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Jakarta's Christian governor found guilty of blasphemy

Tue 09 May 2017
By Eno Adeogun

The Christian governor of Indonesian capital Jakarta has been sentenced to two years in jail for blasphemy after a speech in which he said Muslims should vote for him.

Governor 'Ahok' Purnama was charged with blasphemy last year after footage emerged of him at a political rally claiming that some Muslims have misinterpreted a verse in the Quran which suggests Muslims should not be ruled over by people from other religions.

The case was seen by many as a test of Indonesia's commitment to religious tolerance and pluralism

The five-judge panel said he was "convincingly proven guilty of blasphemy" and ordered his arrest.

The lead judge, Dwiarso Budi Santiarto, said the Governor's comment during an election campaign had degraded and insulted Islam.

 

Judge Santiarto said: "As part of a religious society, the defendant should be careful to not use words with negative connotations regarding the symbols of religions including the religion of the defendant himself."

Ahok said he would appeal against the guilty verdict and sentence.

He has denied wrongdoing and insists he was criticising people trying to use the Quran to discredit his right to stand, rather than the text itself. He has however apologised for any upset caused by his remarks.

Judge Santiarto said the trial had been a purely criminal one as the court disagreed that there were political aspects to the case.

Ahok lost his bid for re-election in an April run-off to a Muslim rival, Anies Baswedan. He will officially hand over power to Baswedan in October.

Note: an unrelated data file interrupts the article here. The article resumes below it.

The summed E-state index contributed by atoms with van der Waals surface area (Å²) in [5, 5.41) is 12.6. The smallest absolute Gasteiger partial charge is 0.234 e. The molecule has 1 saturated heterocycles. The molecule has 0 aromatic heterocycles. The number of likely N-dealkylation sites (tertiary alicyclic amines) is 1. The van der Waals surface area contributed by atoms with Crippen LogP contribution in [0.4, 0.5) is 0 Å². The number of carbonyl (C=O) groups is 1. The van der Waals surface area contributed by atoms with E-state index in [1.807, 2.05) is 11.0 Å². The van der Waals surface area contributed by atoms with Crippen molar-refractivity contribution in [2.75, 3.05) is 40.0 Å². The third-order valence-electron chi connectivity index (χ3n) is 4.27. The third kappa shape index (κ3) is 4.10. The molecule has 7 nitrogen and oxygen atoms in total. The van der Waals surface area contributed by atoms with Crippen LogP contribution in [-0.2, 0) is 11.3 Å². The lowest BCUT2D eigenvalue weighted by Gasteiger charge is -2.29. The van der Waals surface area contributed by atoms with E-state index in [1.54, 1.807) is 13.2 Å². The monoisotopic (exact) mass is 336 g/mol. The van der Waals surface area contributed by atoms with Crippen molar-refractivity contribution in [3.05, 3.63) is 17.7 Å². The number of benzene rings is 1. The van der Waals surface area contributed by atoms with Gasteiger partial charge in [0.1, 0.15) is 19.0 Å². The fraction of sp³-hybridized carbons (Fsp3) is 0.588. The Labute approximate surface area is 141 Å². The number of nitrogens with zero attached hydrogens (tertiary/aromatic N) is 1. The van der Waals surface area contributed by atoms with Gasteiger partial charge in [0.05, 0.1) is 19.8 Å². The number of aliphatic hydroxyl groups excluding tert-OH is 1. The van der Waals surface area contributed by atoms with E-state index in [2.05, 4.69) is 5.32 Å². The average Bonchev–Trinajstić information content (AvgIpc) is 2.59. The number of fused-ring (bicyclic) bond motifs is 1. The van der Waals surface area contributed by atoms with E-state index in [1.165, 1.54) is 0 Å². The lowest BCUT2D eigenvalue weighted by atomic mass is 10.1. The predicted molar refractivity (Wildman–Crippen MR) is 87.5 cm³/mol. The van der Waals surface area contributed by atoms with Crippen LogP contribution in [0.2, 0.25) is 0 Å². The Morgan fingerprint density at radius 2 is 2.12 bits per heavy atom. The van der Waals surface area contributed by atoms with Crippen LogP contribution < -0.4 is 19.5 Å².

The two-year prison sentence came as somewhat of a surprise as prosecutors had recommended a two-year suspended sentence.

Under Indonesia's 1965 blasphemy law, the maximum sentence for this type of offense in the capital of the world's largest Muslim-majority nation is five years in prison.

Kiri Kankhwende, Senior Press Officer at Christian Solidarity Worldwide, told Premier during news hour that she was disappointed by the verdict.

Kankhwende said: "He was exercising his right to free speech. He wasn't criticising the Quran itself but tackling this verse that many of the hard-liners had actually preached against him using this verse and he was trying to talk about it.

"It's actually a failure for Indonesia's democracy. It's meant to be a secular democracy."

Click here to listen to Kiri Kankhwende speaking with Premier's Alex Williams:


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